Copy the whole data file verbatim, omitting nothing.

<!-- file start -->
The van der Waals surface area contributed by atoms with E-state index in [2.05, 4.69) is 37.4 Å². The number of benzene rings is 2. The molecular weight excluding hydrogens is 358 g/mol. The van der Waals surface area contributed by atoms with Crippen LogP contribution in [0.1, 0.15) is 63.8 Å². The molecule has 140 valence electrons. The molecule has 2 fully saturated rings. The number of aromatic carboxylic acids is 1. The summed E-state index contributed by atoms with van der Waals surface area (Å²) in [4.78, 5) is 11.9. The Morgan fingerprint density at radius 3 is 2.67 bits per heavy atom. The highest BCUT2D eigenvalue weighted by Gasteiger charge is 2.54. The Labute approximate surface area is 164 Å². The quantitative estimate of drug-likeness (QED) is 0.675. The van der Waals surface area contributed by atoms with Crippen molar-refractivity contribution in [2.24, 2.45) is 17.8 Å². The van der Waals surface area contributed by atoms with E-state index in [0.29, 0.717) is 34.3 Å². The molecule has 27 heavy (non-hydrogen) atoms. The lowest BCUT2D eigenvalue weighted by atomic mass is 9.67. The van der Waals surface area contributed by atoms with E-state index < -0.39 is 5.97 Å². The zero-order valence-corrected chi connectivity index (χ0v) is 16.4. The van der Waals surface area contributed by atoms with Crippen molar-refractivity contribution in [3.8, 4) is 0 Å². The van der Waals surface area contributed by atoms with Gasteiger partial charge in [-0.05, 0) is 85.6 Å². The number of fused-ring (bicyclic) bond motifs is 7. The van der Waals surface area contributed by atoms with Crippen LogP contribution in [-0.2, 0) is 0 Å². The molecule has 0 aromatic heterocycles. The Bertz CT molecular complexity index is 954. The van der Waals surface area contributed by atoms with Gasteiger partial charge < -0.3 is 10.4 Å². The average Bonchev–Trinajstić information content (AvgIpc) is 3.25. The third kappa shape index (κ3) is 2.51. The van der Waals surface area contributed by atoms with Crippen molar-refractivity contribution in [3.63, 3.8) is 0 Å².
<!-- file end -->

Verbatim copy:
The van der Waals surface area contributed by atoms with E-state index in [2.05, 4.69) is 37.4 Å². The number of benzene rings is 2. The molecular weight excluding hydrogens is 358 g/mol. The van der Waals surface area contributed by atoms with Crippen LogP contribution in [0.1, 0.15) is 63.8 Å². The molecule has 140 valence electrons. The molecule has 2 fully saturated rings. The number of aromatic carboxylic acids is 1. The summed E-state index contributed by atoms with van der Waals surface area (Å²) in [4.78, 5) is 11.9. The Morgan fingerprint density at radius 3 is 2.67 bits per heavy atom. The highest BCUT2D eigenvalue weighted by Gasteiger charge is 2.54. The Labute approximate surface area is 164 Å². The quantitative estimate of drug-likeness (QED) is 0.675. The van der Waals surface area contributed by atoms with Crippen molar-refractivity contribution in [2.24, 2.45) is 17.8 Å². The van der Waals surface area contributed by atoms with E-state index in [0.29, 0.717) is 34.3 Å². The molecule has 27 heavy (non-hydrogen) atoms. The lowest BCUT2D eigenvalue weighted by atomic mass is 9.67. The van der Waals surface area contributed by atoms with E-state index < -0.39 is 5.97 Å². The zero-order valence-corrected chi connectivity index (χ0v) is 16.4. The van der Waals surface area contributed by atoms with Crippen molar-refractivity contribution in [3.8, 4) is 0 Å². The van der Waals surface area contributed by atoms with Gasteiger partial charge in [-0.05, 0) is 85.6 Å². The number of fused-ring (bicyclic) bond motifs is 7. The van der Waals surface area contributed by atoms with Crippen LogP contribution in [-0.2, 0) is 0 Å². The molecule has 0 aromatic heterocycles. The Bertz CT molecular complexity index is 954. The van der Waals surface area contributed by atoms with Gasteiger partial charge < -0.3 is 10.4 Å². The average Bonchev–Trinajstić information content (AvgIpc) is 3.25. The third kappa shape index (κ3) is 2.51. The van der Waals surface area contributed by atoms with Crippen molar-refractivity contribution in [3.63, 3.8) is 0 Å².